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Bringing Sparkle Back, First Floor, Wizu Workspace, The Leeming Building, Ludgate Hill, Leeds LS2 7HZ

© 2019 Bringing Sparkle Back. 

3 reasons why summer can spike anxiety


It is reportedly the hottest day of the year, and when the sun is shining there is an assumption that everything is great in the world, but the summer period for many, can see anxiety peak and here's 3 reasons why:


1. The 6 week juggle 


Most schools have broken up for the 6 week holidays, and for many parents that means 6 weeks of juggling work, business, home, kids, and the sheer pressure to deliver 'the perfect summer'. The pursuit of perfection and the voice of 'you only get 18 summers with your kids' can add a huge amount of worry and create anxiety to deliver a fun filled, daily itinerary for your kids, on a shoestring budget. Add in the looming cost of new uniforms, and making sure your family have a summer holiday with little or no household financial resilience, still having to work, and find childcare that works (and is affordable) and the fact that self-care on any level takes a nose dive when you are filling the cup of others - it's no wonder anxiety spikes in the summer months. 



My advice: Take the pressure off to deliver the perfect summer. Source activities that are free. Make a den. Go strawberry picking. A picnic in the park. Make something from nothing. Go and hunt dinosaurs in the woods. All children need and want is your love and attention - leave the phone at home whenever you can, and be present.  Don't overstretch yourselves financially to deliver a summer holiday that ticks all the boxes. Have a staycation. Go camping. Explore your local area. Don't feel the pressure to have to be jetting off somewhere exotic. Most importantly, MAKE TIME FOR YOU this summer in and amongst making memories for everyone else. Speak to your clients/employer about working more flexibly over the summer months to reduce some of the anxiety that juggling work/business and summer holidays brings. 


2. FOMO - Fear of missing out


Countless studies show that the more time we spend on social media, the worse we feel about our own lives. It's human nature to compare ourselves to others and social media has so much to answer for. Falling down that comparison rabbit hole EVERY time you scroll seeing the expensive family holidays, the summer capsule wardrobe everyone has except you, the summer love stories, the friend fuelled festivals, the body perfect images staring straight back at you can make you feel like you are missing out on what every other person appears to have, and they strike a chord because these things are missing in your life, and others have the things that you want. 



My advice:  Social media is a PR platform where everyone is putting their best foot forward. It’s not reality. It doesn’t show the complete picture of someone’s life. Comparison is the thief of joy. Fill your feed with positivity. Unfollow the accounts who make you feel rubbish about yourself. Disconnect for a while. Focus on the life and people right in front of you. DON’T FOLLOW PEOPLE YOU DO NOT LIKE. Follow people who inspire you. People who empower you. People who genuinely make you sparkle. Be more mindful and conscious of what you allow to feed your mind.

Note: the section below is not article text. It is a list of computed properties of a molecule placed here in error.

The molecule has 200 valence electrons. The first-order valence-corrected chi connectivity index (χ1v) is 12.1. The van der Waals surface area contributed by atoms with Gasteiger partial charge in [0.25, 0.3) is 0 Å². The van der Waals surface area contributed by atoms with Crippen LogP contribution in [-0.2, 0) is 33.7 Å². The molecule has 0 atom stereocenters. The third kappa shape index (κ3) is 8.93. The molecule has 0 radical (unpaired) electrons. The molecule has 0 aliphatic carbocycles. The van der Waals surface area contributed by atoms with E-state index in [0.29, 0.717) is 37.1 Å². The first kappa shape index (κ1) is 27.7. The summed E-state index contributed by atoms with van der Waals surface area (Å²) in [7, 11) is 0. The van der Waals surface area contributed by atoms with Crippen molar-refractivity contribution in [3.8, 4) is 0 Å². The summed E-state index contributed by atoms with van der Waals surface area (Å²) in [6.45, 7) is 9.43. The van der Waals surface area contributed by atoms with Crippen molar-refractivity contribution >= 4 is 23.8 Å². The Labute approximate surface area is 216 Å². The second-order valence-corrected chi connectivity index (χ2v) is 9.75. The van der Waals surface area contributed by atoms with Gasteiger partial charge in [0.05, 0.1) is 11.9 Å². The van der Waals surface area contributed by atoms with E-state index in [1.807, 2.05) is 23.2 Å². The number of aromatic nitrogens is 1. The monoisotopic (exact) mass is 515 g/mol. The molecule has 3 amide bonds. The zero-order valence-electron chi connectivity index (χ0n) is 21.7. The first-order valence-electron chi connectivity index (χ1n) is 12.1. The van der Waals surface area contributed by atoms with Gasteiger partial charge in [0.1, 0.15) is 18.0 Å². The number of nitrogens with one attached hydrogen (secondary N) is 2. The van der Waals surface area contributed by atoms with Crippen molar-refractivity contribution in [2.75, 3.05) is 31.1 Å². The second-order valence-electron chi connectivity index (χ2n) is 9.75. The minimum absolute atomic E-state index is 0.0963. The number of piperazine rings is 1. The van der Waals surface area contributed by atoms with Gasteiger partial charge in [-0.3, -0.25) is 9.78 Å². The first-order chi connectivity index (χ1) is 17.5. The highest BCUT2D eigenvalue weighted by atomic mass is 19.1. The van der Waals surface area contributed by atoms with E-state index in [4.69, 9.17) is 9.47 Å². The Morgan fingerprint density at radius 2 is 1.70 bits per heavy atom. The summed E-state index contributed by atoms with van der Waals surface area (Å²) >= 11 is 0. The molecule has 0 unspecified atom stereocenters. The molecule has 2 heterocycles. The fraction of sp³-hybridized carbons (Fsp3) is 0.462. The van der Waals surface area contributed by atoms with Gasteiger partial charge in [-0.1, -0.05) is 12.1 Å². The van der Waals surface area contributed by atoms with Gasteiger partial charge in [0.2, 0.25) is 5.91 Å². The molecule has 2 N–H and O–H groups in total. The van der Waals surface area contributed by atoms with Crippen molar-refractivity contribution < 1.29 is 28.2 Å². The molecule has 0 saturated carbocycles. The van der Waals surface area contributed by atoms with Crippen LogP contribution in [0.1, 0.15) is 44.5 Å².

3. Anticipatory change


September is a transition month - we're conditioned from a young age that September marks new beginnings, from nursery to university. Children start school, leave school, fly the nest and new jobs start. The summer is pre-loaded with expectations, new responsibilities looming and changes in routines - and for some parents, an empty nest for the first time in two whole decades. Leaving home for the first time to go off to university can be a worrying time for teenagers - will they make new friends? Will they cope away from home? Have they made the right decision on the course? Will they get the results they need? 




My advice: With any anticipatory change, it's easy to fill your head with 'what if's' and it's these two words that feast on your anxiety. Together these two words get our minds thinking about the consequences of something happening, before it's even happened. They take you out of your present and into a future that hasn't happened yet. When we worry, we always focus on the negative, undesirable consequences. Next time you have a 'what if' moment, switch it to a 'positive what if' and imagine the best case scenario, rather than the worst case one. 


Catherine Asta Labbett, is an award winning Female Focused Psychotherapist. She works with women all over the world offering skype and in person therapy from her Yorkshire clinic base, and in 2019 was awarded a Fellow from the National Council Psychotherapists for her outstanding contribution to her profession.


Catherine works with women at all stages of their life and has also has a celebrity client base. The resident expert on the BBC Radio Leeds award winning Stephanie Hirst show and a regular contributor in the media - as heard and seen on BBC Radio 5 LIVE, Grazia, Marie Claire, Women's Health Magazine, Boots, Virgin and more. 


Catherine was the winner of the Northern Blog Awards 2018 'One to Watch' and a finalist in the UK Blog Awards 2019. She is a finalist for 'Mentor of the Year' 2019 with Forward Ladies and was voted in the Top 10 extraordinary women in the 2019 Knomo London Awards.





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